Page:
For those of us who participate in the church today, at least in North America and most of Europe, it is easy to find things to lament about. For instance, we tend to focus on the great challenges caused by the marginalization of the church in society and the way in which many are beginning to view the Christian faith itself with suspicion. Some people ignore the church, while others suggest that the beliefs that undergird it have been the source of some of our society’s greatest ills. These are all discouraging realities for those of us who still believe in the church and its message. However, this move to the margins does have its upside too.
Recently I participated in a conference hosted by an organization called FORGE Canada. The name of the conference was “Into the Neighbourhood,” and its focus was on helping to equip churches to engage effectively with the context in which they exist: Their very neighbourhoods. What struck me again (for this is not the first time I have had this realization) was the fact that although the church is being stripped of its power and influence in the broader Western culture, it is being drawn back to its real identity as a missional, incarnational people. The demise of Christendom is a wake-up call for the church to re-evaluate and rediscover its true identity.
In reality, this is to be expected. The ancient Israelites were forced to think deeply about who they were and what it meant for them to live out their identity as a people when they went into exile at the hands of the Babylonians in the sixth Century BCE. This experience of deep marginalization got their creative juices flowing and much of our Old Testament was written as a result. The prophets and poets of Israel reflected theologically on the meaning of their exile and how Israel should respond. Exile can’t help but have a purifying effect on the way it challenges our assumptions about ourselves and the world. It calls us to refocus on who we are: What do we need to recommit to? What do we need to change? How do we now live in these new circumstances? That is what post-Christendom is doing for the church today.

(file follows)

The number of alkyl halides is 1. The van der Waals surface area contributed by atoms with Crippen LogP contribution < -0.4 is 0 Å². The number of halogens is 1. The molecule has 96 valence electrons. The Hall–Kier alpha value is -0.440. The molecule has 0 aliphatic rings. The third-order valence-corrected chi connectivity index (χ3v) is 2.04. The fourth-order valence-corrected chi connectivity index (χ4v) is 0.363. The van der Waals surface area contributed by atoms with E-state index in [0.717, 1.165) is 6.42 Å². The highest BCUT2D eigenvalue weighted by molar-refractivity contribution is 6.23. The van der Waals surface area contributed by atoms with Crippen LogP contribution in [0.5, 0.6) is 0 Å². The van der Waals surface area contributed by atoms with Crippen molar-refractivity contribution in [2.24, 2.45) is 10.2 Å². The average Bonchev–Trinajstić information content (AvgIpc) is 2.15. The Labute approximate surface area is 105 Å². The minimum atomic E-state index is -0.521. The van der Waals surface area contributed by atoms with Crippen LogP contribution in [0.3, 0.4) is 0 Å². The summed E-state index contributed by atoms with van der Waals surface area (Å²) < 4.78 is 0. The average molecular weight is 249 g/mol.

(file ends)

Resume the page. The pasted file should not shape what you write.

It is never easy. The church leaders I was with at the FORGE conference all agree they don’t have the answers; however, they also agree that this particular time in history is forcing the church to stop resting on any laurels it may have once had. We can no longer expect that because we have been here for a long time we will always be here, or because we exist people will just keep joining us, or because we offer programs people will show up. These are false assumptions and the conference clarified this and helped the church think about how it can go “into the neighbourhood” and serve the people in ways that actually help them and actually make their lives better. This is being incarnational and it is what the church is created to be. Perhaps we lost some of that when we dwelled near the center of things and this time of de-centering is helping us become who we are really meant to be.
Yes, there is much to be discouraged about these days. But let’s not forget that there is also much to be encouraged about too. Thanks to the move to Post-Christendom the church is finding itself again, and that is definitely an upside to our current experience.
*The views and opinions expressed in this article are those of the author and do not necessarily reflect the official policy or position of McMaster Divinity College or the Centre for Post-Christendom Studies.*